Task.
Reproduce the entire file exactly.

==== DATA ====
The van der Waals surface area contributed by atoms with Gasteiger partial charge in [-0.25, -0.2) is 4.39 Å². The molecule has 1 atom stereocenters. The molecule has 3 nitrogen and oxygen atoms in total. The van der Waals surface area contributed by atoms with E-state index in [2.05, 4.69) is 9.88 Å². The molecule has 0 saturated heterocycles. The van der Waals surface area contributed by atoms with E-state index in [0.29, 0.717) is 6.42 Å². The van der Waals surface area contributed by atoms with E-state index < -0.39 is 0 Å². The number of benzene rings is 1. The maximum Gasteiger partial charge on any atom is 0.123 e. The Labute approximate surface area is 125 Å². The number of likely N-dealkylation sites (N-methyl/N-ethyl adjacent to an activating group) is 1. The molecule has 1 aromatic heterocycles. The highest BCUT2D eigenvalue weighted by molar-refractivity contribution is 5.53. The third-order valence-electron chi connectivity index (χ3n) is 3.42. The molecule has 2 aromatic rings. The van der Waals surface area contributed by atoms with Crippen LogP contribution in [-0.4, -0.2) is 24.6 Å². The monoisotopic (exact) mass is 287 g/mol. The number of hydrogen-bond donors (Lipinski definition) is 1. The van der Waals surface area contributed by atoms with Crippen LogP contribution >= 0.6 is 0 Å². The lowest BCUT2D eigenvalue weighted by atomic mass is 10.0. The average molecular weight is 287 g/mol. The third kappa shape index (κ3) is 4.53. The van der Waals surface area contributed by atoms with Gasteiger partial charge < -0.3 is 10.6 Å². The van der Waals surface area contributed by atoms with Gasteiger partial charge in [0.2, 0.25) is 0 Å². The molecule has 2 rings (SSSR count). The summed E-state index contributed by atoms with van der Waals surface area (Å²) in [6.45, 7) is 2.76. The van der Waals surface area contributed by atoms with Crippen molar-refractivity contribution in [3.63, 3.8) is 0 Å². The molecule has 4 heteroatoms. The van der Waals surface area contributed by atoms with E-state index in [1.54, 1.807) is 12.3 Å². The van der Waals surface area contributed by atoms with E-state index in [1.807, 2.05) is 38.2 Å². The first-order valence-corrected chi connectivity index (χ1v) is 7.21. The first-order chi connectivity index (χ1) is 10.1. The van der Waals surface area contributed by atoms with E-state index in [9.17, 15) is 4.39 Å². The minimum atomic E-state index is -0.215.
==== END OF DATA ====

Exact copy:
The van der Waals surface area contributed by atoms with Gasteiger partial charge in [-0.25, -0.2) is 4.39 Å². The molecule has 1 atom stereocenters. The molecule has 3 nitrogen and oxygen atoms in total. The van der Waals surface area contributed by atoms with E-state index in [2.05, 4.69) is 9.88 Å². The molecule has 0 saturated heterocycles. The van der Waals surface area contributed by atoms with E-state index in [0.29, 0.717) is 6.42 Å². The van der Waals surface area contributed by atoms with E-state index < -0.39 is 0 Å². The number of benzene rings is 1. The maximum Gasteiger partial charge on any atom is 0.123 e. The Labute approximate surface area is 125 Å². The number of likely N-dealkylation sites (N-methyl/N-ethyl adjacent to an activating group) is 1. The molecule has 1 aromatic heterocycles. The highest BCUT2D eigenvalue weighted by molar-refractivity contribution is 5.53. The third-order valence-electron chi connectivity index (χ3n) is 3.42. The molecule has 2 aromatic rings. The van der Waals surface area contributed by atoms with Crippen LogP contribution in [-0.4, -0.2) is 24.6 Å². The monoisotopic (exact) mass is 287 g/mol. The number of hydrogen-bond donors (Lipinski definition) is 1. The van der Waals surface area contributed by atoms with Crippen LogP contribution >= 0.6 is 0 Å². The lowest BCUT2D eigenvalue weighted by atomic mass is 10.0. The average molecular weight is 287 g/mol. The third kappa shape index (κ3) is 4.53. The van der Waals surface area contributed by atoms with Gasteiger partial charge < -0.3 is 10.6 Å². The van der Waals surface area contributed by atoms with Gasteiger partial charge in [0.2, 0.25) is 0 Å². The molecule has 2 rings (SSSR count). The summed E-state index contributed by atoms with van der Waals surface area (Å²) in [6.45, 7) is 2.76. The van der Waals surface area contributed by atoms with Crippen molar-refractivity contribution in [3.63, 3.8) is 0 Å². The molecule has 4 heteroatoms. The van der Waals surface area contributed by atoms with E-state index in [1.54, 1.807) is 12.3 Å². The van der Waals surface area contributed by atoms with E-state index in [1.807, 2.05) is 38.2 Å². The first-order valence-corrected chi connectivity index (χ1v) is 7.21. The first-order chi connectivity index (χ1) is 10.1. The van der Waals surface area contributed by atoms with E-state index in [9.17, 15) is 4.39 Å². The minimum atomic E-state index is -0.215.